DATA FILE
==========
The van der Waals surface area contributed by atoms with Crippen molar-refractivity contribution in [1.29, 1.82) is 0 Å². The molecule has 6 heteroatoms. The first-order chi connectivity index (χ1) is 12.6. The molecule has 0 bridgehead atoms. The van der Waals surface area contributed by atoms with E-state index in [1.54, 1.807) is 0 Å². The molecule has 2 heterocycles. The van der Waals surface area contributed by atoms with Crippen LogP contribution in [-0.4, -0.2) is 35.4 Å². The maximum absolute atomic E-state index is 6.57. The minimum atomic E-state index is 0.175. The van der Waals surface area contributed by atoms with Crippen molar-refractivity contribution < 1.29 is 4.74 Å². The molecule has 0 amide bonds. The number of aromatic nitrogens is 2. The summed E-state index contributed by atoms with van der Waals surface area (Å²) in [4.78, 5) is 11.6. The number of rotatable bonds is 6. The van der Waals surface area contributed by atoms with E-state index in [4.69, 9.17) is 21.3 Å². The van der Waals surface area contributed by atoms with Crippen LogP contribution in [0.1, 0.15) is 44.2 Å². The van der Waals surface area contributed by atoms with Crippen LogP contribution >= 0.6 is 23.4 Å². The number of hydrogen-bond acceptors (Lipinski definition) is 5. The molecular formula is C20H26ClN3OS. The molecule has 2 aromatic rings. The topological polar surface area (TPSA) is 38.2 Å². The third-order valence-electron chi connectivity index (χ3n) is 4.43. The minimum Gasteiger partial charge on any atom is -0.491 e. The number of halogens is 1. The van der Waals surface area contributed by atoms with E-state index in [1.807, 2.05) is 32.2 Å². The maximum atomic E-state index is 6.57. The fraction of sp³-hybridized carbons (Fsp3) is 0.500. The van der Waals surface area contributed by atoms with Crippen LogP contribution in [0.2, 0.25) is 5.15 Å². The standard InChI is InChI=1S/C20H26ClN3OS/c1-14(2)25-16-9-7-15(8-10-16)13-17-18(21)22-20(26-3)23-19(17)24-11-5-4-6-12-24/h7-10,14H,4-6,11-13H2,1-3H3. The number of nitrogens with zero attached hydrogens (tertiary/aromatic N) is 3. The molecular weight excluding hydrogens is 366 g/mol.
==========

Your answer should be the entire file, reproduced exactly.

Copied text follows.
The van der Waals surface area contributed by atoms with Crippen molar-refractivity contribution in [1.29, 1.82) is 0 Å². The molecule has 6 heteroatoms. The first-order chi connectivity index (χ1) is 12.6. The molecule has 0 bridgehead atoms. The van der Waals surface area contributed by atoms with E-state index in [1.54, 1.807) is 0 Å². The molecule has 2 heterocycles. The van der Waals surface area contributed by atoms with Crippen LogP contribution in [-0.4, -0.2) is 35.4 Å². The maximum absolute atomic E-state index is 6.57. The minimum atomic E-state index is 0.175. The van der Waals surface area contributed by atoms with Crippen molar-refractivity contribution < 1.29 is 4.74 Å². The molecule has 0 amide bonds. The number of aromatic nitrogens is 2. The summed E-state index contributed by atoms with van der Waals surface area (Å²) in [4.78, 5) is 11.6. The number of rotatable bonds is 6. The van der Waals surface area contributed by atoms with E-state index in [4.69, 9.17) is 21.3 Å². The van der Waals surface area contributed by atoms with Crippen LogP contribution in [0.1, 0.15) is 44.2 Å². The van der Waals surface area contributed by atoms with Crippen LogP contribution >= 0.6 is 23.4 Å². The number of hydrogen-bond acceptors (Lipinski definition) is 5. The molecular formula is C20H26ClN3OS. The molecule has 2 aromatic rings. The topological polar surface area (TPSA) is 38.2 Å². The third-order valence-electron chi connectivity index (χ3n) is 4.43. The minimum Gasteiger partial charge on any atom is -0.491 e. The number of halogens is 1. The van der Waals surface area contributed by atoms with E-state index in [1.807, 2.05) is 32.2 Å². The maximum atomic E-state index is 6.57. The fraction of sp³-hybridized carbons (Fsp3) is 0.500. The van der Waals surface area contributed by atoms with Crippen LogP contribution in [0.2, 0.25) is 5.15 Å². The standard InChI is InChI=1S/C20H26ClN3OS/c1-14(2)25-16-9-7-15(8-10-16)13-17-18(21)22-20(26-3)23-19(17)24-11-5-4-6-12-24/h7-10,14H,4-6,11-13H2,1-3H3. The number of nitrogens with zero attached hydrogens (tertiary/aromatic N) is 3. The molecular weight excluding hydrogens is 366 g/mol.